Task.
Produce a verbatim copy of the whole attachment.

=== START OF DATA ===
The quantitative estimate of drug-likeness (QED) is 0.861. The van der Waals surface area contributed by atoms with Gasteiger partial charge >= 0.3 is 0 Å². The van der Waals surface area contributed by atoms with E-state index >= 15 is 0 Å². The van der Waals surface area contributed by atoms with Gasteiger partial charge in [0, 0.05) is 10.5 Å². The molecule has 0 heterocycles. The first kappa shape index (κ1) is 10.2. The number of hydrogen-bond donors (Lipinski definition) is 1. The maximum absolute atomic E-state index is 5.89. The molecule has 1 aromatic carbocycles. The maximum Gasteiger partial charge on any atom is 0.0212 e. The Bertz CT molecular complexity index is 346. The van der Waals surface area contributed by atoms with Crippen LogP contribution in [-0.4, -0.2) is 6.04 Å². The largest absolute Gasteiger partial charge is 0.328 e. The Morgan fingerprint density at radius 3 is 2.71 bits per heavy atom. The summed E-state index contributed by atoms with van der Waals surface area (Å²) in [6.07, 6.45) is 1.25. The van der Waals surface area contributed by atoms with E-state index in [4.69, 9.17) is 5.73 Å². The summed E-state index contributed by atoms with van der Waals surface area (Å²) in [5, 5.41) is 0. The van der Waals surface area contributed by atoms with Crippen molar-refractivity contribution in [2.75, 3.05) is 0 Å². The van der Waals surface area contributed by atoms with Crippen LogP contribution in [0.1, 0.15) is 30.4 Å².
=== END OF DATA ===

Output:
The quantitative estimate of drug-likeness (QED) is 0.861. The van der Waals surface area contributed by atoms with Gasteiger partial charge >= 0.3 is 0 Å². The van der Waals surface area contributed by atoms with E-state index >= 15 is 0 Å². The van der Waals surface area contributed by atoms with Gasteiger partial charge in [0, 0.05) is 10.5 Å². The molecule has 0 heterocycles. The first kappa shape index (κ1) is 10.2. The number of hydrogen-bond donors (Lipinski definition) is 1. The maximum absolute atomic E-state index is 5.89. The molecule has 1 aromatic carbocycles. The maximum Gasteiger partial charge on any atom is 0.0212 e. The Bertz CT molecular complexity index is 346. The van der Waals surface area contributed by atoms with Crippen LogP contribution in [-0.4, -0.2) is 6.04 Å². The largest absolute Gasteiger partial charge is 0.328 e. The Morgan fingerprint density at radius 3 is 2.71 bits per heavy atom. The summed E-state index contributed by atoms with van der Waals surface area (Å²) in [6.07, 6.45) is 1.25. The van der Waals surface area contributed by atoms with E-state index in [4.69, 9.17) is 5.73 Å². The summed E-state index contributed by atoms with van der Waals surface area (Å²) in [5, 5.41) is 0. The van der Waals surface area contributed by atoms with Crippen molar-refractivity contribution in [2.75, 3.05) is 0 Å². The van der Waals surface area contributed by atoms with Crippen LogP contribution in [0.1, 0.15) is 30.4 Å².